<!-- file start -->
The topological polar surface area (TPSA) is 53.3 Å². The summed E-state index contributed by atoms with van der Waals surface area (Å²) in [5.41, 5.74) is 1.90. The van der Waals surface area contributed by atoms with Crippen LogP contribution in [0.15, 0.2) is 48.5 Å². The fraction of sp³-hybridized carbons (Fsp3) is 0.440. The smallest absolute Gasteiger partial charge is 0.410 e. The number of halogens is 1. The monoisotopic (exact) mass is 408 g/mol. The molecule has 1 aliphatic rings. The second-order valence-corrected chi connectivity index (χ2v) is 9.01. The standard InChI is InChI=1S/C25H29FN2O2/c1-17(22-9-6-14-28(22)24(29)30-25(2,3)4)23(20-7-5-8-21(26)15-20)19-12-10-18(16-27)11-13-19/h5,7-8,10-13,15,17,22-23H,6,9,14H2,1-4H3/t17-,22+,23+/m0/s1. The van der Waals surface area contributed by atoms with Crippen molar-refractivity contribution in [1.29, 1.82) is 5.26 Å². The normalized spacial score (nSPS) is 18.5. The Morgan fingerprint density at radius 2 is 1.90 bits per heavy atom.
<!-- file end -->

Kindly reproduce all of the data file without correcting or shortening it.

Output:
The topological polar surface area (TPSA) is 53.3 Å². The summed E-state index contributed by atoms with van der Waals surface area (Å²) in [5.41, 5.74) is 1.90. The van der Waals surface area contributed by atoms with Crippen LogP contribution in [0.15, 0.2) is 48.5 Å². The fraction of sp³-hybridized carbons (Fsp3) is 0.440. The smallest absolute Gasteiger partial charge is 0.410 e. The number of halogens is 1. The monoisotopic (exact) mass is 408 g/mol. The molecule has 1 aliphatic rings. The second-order valence-corrected chi connectivity index (χ2v) is 9.01. The standard InChI is InChI=1S/C25H29FN2O2/c1-17(22-9-6-14-28(22)24(29)30-25(2,3)4)23(20-7-5-8-21(26)15-20)19-12-10-18(16-27)11-13-19/h5,7-8,10-13,15,17,22-23H,6,9,14H2,1-4H3/t17-,22+,23+/m0/s1. The van der Waals surface area contributed by atoms with Crippen molar-refractivity contribution in [1.29, 1.82) is 5.26 Å². The normalized spacial score (nSPS) is 18.5. The Morgan fingerprint density at radius 2 is 1.90 bits per heavy atom.